Worldwide energy appetite

With worldwide energy appetites at an all-time high, it is important that all the people of the world cooperate in the gathering of energy and its efficient use. Prior to the industrial revolution, obtaining energy sources and using them did not place a great strain upon the earth's resources. Wood was burned in stoves. Fields were plowed by horse power. The impact on the earth for energy demand was inconsequential, and competition for energy was nonexistent.

As the population grew and people moved to the cities, the demand for energy increased. With the development of the modern steam engine, steam was harnessed to perform work in factories and farms. To generate steam, coal became to fuel of choice.

With the inventions of Henry Ford, Walter P. Chrysler, and the Wright brothers, the internal combustion engine and oil came to the forefront. Oil was processed into gasoline which became the fuel for automobiles and airplanes, and remains so today.

Oil was a very inexpensive source of energy; there was little conflict between nations regarding its acquisition. The advent of World War II saw a spike in the demand in oil for power to fuel the machinery of war. Nuclear power was discovered during World War II and would later provide peaceful application in the development of power plants.

A wake-up call came in 1973 when Arab oil-producing companies of the Middle East refused to supply the United States oil. Oil became a scarce commodity and gas prices skyrocketed. Americans could no longer take the low cost of gasoline for granted, and consequently set in motion a movement towards environmental responsibility. Oil remains the centerpiece of energy consumption in the United States. Forty percent of all energy consumed in the U.S. comes from oil; the U.S. is responsible for about 25 percent of the world's oil consumption.

All nations in the world need energy to run factories, provide transportation for shipping and distribution of goods, power for houses and individual transportation, and for all the basics of human survival. Energy provides the means for industrial and economic development.

The demand for energy worldwide is increasing; the ever-growing world population exacerbates the issue. By 2042 the worldwide population is anticipated to be 9 billion people. The increased demand for energy will be considerable; the most efficient way to meet the demand will be with the wise application of renewable energy technologies.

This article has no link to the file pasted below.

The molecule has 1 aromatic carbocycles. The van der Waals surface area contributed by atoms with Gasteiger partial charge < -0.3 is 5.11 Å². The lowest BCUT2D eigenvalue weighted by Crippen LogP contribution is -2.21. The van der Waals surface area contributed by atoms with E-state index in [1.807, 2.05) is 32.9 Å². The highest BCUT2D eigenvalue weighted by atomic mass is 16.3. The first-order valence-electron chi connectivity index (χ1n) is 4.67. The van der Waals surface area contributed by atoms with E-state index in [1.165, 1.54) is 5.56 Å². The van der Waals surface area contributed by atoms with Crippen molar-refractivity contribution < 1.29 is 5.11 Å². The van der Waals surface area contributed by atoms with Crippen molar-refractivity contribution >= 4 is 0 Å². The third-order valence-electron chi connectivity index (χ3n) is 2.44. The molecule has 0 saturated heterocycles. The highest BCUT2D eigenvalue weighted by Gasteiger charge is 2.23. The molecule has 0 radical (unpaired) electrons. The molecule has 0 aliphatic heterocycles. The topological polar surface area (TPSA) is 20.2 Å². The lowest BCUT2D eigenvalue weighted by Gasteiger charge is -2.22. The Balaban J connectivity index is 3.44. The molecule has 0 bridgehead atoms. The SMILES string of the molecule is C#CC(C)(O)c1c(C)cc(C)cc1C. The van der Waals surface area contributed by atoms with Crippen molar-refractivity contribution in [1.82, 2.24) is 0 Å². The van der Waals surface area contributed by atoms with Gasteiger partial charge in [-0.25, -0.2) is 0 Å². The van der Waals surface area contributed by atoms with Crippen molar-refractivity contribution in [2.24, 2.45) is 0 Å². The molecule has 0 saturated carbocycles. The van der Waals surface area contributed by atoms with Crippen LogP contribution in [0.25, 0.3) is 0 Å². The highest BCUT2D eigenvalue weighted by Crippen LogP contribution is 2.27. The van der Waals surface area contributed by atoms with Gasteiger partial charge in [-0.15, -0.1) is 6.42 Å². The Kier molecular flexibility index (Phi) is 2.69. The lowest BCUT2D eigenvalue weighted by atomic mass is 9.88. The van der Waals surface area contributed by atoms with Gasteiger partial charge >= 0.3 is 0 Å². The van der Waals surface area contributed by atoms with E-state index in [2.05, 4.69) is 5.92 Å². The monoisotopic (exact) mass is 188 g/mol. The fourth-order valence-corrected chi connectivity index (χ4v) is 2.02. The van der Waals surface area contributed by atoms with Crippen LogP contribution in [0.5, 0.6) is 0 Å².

Primary energy sources are sources of energy that exist in nature and can be used directly, or converted and redirected into a form of energy that satisfies a need. Primary sources of energy include both renewable and non-renewable sources. When going through an energy conversion process, primary sources convert into more convenient forms of energy, such as electrical energy. Primary sources of energy include coal, oil, natural gas, nuclear, hydropower, geothermal, wind, and solar.

Secondary energy sources are obtained from the conversion of other less convenient and beneficial sources of energy, including those made available for use in a home, and generally include electricity, hydrogen, and heating oil. Liquid fuels used for transportation must also be included here, such as gasoline, methanol, gasohol, and other hybrids.

The term sustainable energy refers to the concept of energy sources that are renewable and also efficiently used. Renewable energy is an energy source that can replenish itself in natural ways within a time frame relevant to the human lifespan. Sustainable energy can be used today without depriving a future generation of that same energy source. Sustainable energy should also not do long-term harm to the environment. These practices represent a wise utilization of energy sources available to mankind, without decreasing the supply for future generations, and without polluting the air, water, and earth.

When sustainable energy sources are used, no carbon imprint is made on the environment. In other words, sustainable energy sources release carbon dioxide into the atmosphere, but the amount released is in balance to the actual amount used. There is no significant impact on the environment. Some refer to it as a carbon neutral source of energy.

Part of the overall sustainability of our energy sources is in the efficient use of them. It seems that when oil prices and gas prices are high, there is increased interest in conservation, mostly for the relief in the pocketbook. When oil and gas prices come down, interest wanes and energy conservation is not so important any more.

Another important reason to implement the use of sustainable energy sources is to create new jobs which help local economies. Converting the nation's energy supply to use renewable sources versus fossil fuels will create prosperity throughout the country. This issimilar to the automobile industry explosion at the start of the twentieth century, or the beginning boom of the aerospace industry.

There is one last issue to consider in converting to sustainable energy, which is the challenge for imported oil. Once energy supplies are converted to renewable sources, a nation becomes more secure.

The effect of disrupting the carbon balance in the atmosphere is called global warming. Global warming is defined as the increase in the average measured temperature of the Earth's near-surface air and oceans since the mid-20th century. It is synonymous with the term climate change. Global warming affects many areas of health and the environment.

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